While the debate simmers over a renewable fuels standard, there's little disagreement on the continued need for grain quality standards. Farmers, grain handlers, and merchandisers all rely on the standards to do business.
But the law under which the standards exist is not permanent. So Congress this week launched a process to review and renew an important step in the movement of American grain.
With the law set to expire in September, lawmakers are looking at legislation to extend the act, which is administered by the Grain Inspection, Packers and Stockyards Administration, or GIPSA.
Sen. Saxby Chambliss, R-GA: "While reauthorization of the Grain Standards Act my not be the hottest topic of discussion in Washington, it is extremely important to all of agriculture that we review and reauthorize this act.
"... in fiscal year 2004, GIPSA provided inspections on nearly 61% of America's $50 billion total grain production and facilitated the marketing of $14 billion of U.S. grain exports."
Advocates for reauthorization say the standards measure important factors in the movement of farm commodities, like test weights, damaged grain and foreign material. With U.S. farm exports declining in recent years, they say any extension of the existing aw should be for no less than 10 years.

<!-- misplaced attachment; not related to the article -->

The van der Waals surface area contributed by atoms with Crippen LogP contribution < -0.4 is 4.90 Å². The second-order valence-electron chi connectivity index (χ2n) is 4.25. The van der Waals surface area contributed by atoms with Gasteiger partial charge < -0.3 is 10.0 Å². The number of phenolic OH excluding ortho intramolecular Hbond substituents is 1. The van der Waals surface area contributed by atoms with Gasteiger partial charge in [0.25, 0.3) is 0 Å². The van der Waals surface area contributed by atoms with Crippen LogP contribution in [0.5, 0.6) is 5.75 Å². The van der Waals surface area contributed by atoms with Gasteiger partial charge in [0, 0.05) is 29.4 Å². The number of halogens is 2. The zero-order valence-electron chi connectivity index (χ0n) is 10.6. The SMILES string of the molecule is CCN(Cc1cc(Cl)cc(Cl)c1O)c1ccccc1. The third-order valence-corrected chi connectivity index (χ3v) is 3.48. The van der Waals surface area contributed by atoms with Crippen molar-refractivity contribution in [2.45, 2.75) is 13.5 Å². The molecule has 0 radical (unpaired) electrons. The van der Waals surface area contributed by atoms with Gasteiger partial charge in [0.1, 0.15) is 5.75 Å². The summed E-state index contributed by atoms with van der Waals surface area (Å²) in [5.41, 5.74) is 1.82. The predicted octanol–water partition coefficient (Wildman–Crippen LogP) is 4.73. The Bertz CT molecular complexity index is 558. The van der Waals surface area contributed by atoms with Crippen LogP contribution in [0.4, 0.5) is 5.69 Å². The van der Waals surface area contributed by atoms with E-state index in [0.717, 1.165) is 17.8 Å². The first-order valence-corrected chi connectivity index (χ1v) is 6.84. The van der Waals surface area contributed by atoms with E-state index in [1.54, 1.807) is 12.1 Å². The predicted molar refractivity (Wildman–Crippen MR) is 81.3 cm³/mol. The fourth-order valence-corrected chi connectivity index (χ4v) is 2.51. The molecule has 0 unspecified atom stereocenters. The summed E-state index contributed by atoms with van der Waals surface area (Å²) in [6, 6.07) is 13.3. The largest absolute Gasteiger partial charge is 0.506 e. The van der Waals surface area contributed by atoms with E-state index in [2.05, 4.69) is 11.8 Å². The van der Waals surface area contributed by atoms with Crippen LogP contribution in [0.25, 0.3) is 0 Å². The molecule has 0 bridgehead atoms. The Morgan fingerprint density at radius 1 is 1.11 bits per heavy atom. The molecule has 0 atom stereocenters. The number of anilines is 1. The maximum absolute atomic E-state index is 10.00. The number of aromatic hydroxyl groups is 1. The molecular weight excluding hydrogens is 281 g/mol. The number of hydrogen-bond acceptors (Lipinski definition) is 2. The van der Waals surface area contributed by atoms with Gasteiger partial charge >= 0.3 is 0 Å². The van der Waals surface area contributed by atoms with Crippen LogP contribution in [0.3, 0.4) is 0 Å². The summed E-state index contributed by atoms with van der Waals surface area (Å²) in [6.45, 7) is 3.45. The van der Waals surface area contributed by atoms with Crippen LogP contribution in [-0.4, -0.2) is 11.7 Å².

Funding for the reauthorization will be a matter for members of the appropriations committee and administration bean counters. Policy changes to the law sought under the jurisdiction of the agriculture committee are expected to be minor.
Jerry Gibson, Bunge North America, Inc.: "Congress has an opportunity to give this important agency the authority and flexibility it needs to improve the affordability and long-term viability of official grain inspection in waiting export facilities."
A spokesman in the office of Committee Chairman Chambliss said lawmakers hope to complete work on the reauthorization by sometime this summer.